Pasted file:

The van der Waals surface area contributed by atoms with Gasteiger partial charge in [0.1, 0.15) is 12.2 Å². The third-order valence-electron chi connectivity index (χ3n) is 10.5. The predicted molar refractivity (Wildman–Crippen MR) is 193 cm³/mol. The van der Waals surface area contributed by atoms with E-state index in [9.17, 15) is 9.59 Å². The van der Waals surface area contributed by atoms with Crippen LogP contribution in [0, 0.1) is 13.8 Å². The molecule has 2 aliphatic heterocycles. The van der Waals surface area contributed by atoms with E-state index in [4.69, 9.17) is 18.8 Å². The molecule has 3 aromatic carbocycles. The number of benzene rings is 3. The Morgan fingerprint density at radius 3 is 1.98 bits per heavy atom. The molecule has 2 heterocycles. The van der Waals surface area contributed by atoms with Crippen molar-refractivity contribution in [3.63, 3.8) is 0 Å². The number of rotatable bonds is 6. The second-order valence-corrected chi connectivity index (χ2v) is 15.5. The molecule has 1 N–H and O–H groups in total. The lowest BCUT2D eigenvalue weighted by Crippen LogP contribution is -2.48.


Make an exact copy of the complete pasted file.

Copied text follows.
The van der Waals surface area contributed by atoms with Gasteiger partial charge in [0.1, 0.15) is 12.2 Å². The third-order valence-electron chi connectivity index (χ3n) is 10.5. The predicted molar refractivity (Wildman–Crippen MR) is 193 cm³/mol. The van der Waals surface area contributed by atoms with E-state index in [9.17, 15) is 9.59 Å². The van der Waals surface area contributed by atoms with Crippen LogP contribution in [0, 0.1) is 13.8 Å². The molecule has 2 aliphatic heterocycles. The van der Waals surface area contributed by atoms with E-state index in [4.69, 9.17) is 18.8 Å². The molecule has 3 aromatic carbocycles. The number of benzene rings is 3. The Morgan fingerprint density at radius 3 is 1.98 bits per heavy atom. The molecule has 2 heterocycles. The van der Waals surface area contributed by atoms with Crippen molar-refractivity contribution in [3.63, 3.8) is 0 Å². The number of rotatable bonds is 6. The second-order valence-corrected chi connectivity index (χ2v) is 15.5. The molecule has 1 N–H and O–H groups in total. The lowest BCUT2D eigenvalue weighted by Crippen LogP contribution is -2.48.